The flight action genre hasn't had quite the influx of new games over the past few years like others, and that's not necessarily a bad thing. And while flight action is becoming more of a component of 'modern' games rather then a staple itself (as in Battlefield, World War II Online, etc), it's nice to see an occasional flight action release dedicated to preserving the sheer enjoyment that can be had from the genre. Attack on Pearl Harbor is one of these games.
To be expected, Attack on Pearl Harbor is based on the events of World War II, beginning with the Japanese attack on Pearl Harbor on December 7th, 1941. The game will offer up four campaigns, taking you through the war on both fronts, and makes an attempt at some historical accuracy. You'll visit famous battles, such as Wake Island, the Japanese Invasion of the Philippines, and the Battle of Midway, among others. Progressing through the ranks, you'll partake in a variety of mission types, from bombing and torpedo runs to sink the enemy fleet, to defending your ground outposts against an enemy onslaught, or simply engaging in a series of dogfights with enemy forces.
We recently had an opportunity to try out a near-final build of Attack on Pearl Harbor, and it's safe to say that the game is looking sharp. Attack on Pearl Harbor isn't a flight simulator by any means; in fact I was quickly reminded of the arcade-style of gameplay found in Crimson Skies after a few fierce dogfights. The gameplay mechanics are spot-on, and it's the simplicity of the combat and flight dynamics that make it so enjoyable, as anyone can pick up the game and get started.
You take control via a third-person perspective, and can take your aircraft to the limits and back again. The variety of supported controllers (standard keyboard and mouse combo, joystick or flight rudder, and native support for the Xbox 360 controller) make it accessible to all styles of play. The game handles well via all of the control methods, but in the end it really comes down to personal preference.
While the single player campaign is fun to step through, the real meat and potatoes of Attack on Pearl Harbor is the multiplayer. The game supports up to twelve players via local area network or the Internet, across a few modes of play (dogfight, team dogfight, etc). While my multiplayer experience was quite limited, it was very satisfying, and is something I'm looking to further stepping into when the final build is released.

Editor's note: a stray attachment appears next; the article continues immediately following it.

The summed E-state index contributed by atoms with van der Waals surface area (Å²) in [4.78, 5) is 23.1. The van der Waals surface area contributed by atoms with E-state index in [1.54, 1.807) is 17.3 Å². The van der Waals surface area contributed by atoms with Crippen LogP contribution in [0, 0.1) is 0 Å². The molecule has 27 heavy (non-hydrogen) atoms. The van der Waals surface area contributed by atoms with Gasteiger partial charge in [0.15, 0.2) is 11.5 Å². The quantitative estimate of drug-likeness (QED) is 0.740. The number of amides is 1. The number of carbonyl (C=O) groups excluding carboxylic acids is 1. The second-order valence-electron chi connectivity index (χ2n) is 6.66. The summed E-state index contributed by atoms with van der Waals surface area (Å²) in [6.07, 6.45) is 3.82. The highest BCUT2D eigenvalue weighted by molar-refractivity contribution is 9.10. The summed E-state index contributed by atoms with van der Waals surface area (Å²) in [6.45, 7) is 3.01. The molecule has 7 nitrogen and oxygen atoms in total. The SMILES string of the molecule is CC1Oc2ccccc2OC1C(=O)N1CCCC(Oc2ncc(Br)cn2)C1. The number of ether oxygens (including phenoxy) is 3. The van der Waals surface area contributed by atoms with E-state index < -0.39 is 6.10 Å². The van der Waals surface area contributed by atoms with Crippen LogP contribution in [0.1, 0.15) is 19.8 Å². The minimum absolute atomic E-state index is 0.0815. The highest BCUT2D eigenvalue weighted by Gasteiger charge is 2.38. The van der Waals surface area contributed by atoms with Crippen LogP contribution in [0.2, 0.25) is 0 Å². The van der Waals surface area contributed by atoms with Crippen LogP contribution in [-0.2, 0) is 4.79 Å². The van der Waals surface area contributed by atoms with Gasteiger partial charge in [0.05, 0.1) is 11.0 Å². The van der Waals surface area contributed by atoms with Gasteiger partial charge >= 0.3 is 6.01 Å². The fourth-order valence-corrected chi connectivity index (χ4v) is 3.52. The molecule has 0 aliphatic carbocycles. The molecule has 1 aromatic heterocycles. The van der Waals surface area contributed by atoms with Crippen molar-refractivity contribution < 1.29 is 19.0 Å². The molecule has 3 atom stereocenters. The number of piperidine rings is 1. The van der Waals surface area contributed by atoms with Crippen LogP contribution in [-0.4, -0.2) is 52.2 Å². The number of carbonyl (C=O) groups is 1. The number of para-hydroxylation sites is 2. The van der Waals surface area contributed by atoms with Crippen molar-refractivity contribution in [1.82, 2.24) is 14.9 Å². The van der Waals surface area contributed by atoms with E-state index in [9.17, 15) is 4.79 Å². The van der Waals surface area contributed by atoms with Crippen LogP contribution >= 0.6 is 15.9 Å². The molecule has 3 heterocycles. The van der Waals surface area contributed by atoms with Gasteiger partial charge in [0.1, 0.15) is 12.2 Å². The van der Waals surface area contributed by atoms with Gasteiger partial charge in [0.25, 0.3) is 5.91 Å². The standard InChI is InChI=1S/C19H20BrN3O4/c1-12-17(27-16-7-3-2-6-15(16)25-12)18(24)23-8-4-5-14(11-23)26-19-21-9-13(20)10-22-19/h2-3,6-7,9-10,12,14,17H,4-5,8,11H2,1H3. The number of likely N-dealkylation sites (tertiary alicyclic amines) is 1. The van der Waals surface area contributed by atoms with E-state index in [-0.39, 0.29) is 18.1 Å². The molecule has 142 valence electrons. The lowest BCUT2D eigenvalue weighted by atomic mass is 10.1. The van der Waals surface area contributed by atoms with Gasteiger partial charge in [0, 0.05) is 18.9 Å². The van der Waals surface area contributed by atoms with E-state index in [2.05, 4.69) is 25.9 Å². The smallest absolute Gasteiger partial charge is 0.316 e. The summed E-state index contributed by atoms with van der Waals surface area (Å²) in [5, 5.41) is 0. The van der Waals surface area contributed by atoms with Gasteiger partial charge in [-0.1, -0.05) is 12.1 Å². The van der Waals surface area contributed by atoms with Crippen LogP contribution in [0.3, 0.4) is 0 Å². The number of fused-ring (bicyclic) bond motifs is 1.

You won't find quite the impressive array of aircraft or weaponry as a game like Crimson Skies, however what is here is more than adequate. Each aircraft has a primary fire (machine gun) and secondary fire, which depends on the type of aircraft selected, and ranges from air-to-air missiles, torpedoes, or the traditional bombs. The aircraft themselves are divided into three classes: fighters, dive bombers, and torpedo bombers, and all are heavily utilized in the various campaigns.
Graphically, from what we've seen Attack on Pearl Harbor boasts a surprisingly good visual presentation. While it can't compare to modern big-budget blockbusters, the graphics are on-par with similar games, and very appropriate. The level of detail in each of the aircraft is quite high, and environments are densely populated, even at higher altitudes. You can also step into combat in various weather settings, and you'll have the option of flying in the early morning, mid afternoon, dawn, or dead of night. The big selling point, visually, is the explosions, and they are top notch. There are few more satisfying things than picking off an enemy aircraft in the distance with a well-placed missile, or tailing them and showering their plane with a steady stream of ammunition, and watching them crash down to Earth in a fireball of debris.
Attack on Pearl Harbor is a back-to-basics, no frills flight action game, and could very well be the next diamond in the rough. Its simplistic, yet well-balanced gameplay mechanics, various modes of play, and budget price tag all combine into a possible sleeper hit. Even in its beta form, it's the most fun I've had playing a PC game this year, and that says a lot. For any fan of the genre, this one's worth keeping an eye on as its release date edges closer.